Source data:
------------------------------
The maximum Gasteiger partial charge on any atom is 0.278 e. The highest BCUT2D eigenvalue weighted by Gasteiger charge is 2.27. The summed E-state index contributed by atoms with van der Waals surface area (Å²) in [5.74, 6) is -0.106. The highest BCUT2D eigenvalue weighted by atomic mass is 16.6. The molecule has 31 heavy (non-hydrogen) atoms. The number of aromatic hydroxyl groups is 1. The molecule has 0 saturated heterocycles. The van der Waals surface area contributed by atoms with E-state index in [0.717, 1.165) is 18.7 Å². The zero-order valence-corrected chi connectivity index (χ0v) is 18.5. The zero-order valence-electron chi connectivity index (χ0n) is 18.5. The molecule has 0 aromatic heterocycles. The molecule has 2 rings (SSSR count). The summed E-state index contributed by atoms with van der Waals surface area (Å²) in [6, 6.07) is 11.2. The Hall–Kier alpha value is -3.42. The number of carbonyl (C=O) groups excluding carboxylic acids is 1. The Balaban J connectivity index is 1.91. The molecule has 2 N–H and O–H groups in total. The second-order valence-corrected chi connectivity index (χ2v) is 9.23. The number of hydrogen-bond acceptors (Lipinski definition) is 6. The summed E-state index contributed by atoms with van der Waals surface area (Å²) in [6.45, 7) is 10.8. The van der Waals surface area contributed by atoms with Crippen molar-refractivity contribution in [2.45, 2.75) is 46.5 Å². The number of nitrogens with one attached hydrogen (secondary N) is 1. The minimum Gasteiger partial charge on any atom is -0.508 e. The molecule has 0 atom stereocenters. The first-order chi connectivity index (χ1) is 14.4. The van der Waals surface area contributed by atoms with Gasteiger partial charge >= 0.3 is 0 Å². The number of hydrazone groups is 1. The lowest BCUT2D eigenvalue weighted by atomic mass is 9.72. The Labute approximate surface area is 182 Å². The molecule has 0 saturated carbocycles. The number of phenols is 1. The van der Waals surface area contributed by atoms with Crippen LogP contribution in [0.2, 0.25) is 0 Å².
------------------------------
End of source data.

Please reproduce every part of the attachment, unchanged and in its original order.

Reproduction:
The maximum Gasteiger partial charge on any atom is 0.278 e. The highest BCUT2D eigenvalue weighted by Gasteiger charge is 2.27. The summed E-state index contributed by atoms with van der Waals surface area (Å²) in [5.74, 6) is -0.106. The highest BCUT2D eigenvalue weighted by atomic mass is 16.6. The molecule has 31 heavy (non-hydrogen) atoms. The number of aromatic hydroxyl groups is 1. The molecule has 0 saturated heterocycles. The van der Waals surface area contributed by atoms with E-state index in [0.717, 1.165) is 18.7 Å². The zero-order valence-corrected chi connectivity index (χ0v) is 18.5. The zero-order valence-electron chi connectivity index (χ0n) is 18.5. The molecule has 0 aromatic heterocycles. The molecule has 2 rings (SSSR count). The summed E-state index contributed by atoms with van der Waals surface area (Å²) in [6, 6.07) is 11.2. The Hall–Kier alpha value is -3.42. The number of carbonyl (C=O) groups excluding carboxylic acids is 1. The Balaban J connectivity index is 1.91. The molecule has 2 N–H and O–H groups in total. The second-order valence-corrected chi connectivity index (χ2v) is 9.23. The number of hydrogen-bond acceptors (Lipinski definition) is 6. The summed E-state index contributed by atoms with van der Waals surface area (Å²) in [6.45, 7) is 10.8. The van der Waals surface area contributed by atoms with Crippen molar-refractivity contribution in [2.45, 2.75) is 46.5 Å². The number of nitrogens with one attached hydrogen (secondary N) is 1. The minimum Gasteiger partial charge on any atom is -0.508 e. The molecule has 0 atom stereocenters. The first-order chi connectivity index (χ1) is 14.4. The van der Waals surface area contributed by atoms with Gasteiger partial charge >= 0.3 is 0 Å². The number of hydrazone groups is 1. The lowest BCUT2D eigenvalue weighted by atomic mass is 9.72. The Labute approximate surface area is 182 Å². The molecule has 0 saturated carbocycles. The number of phenols is 1. The van der Waals surface area contributed by atoms with Crippen LogP contribution in [0.2, 0.25) is 0 Å².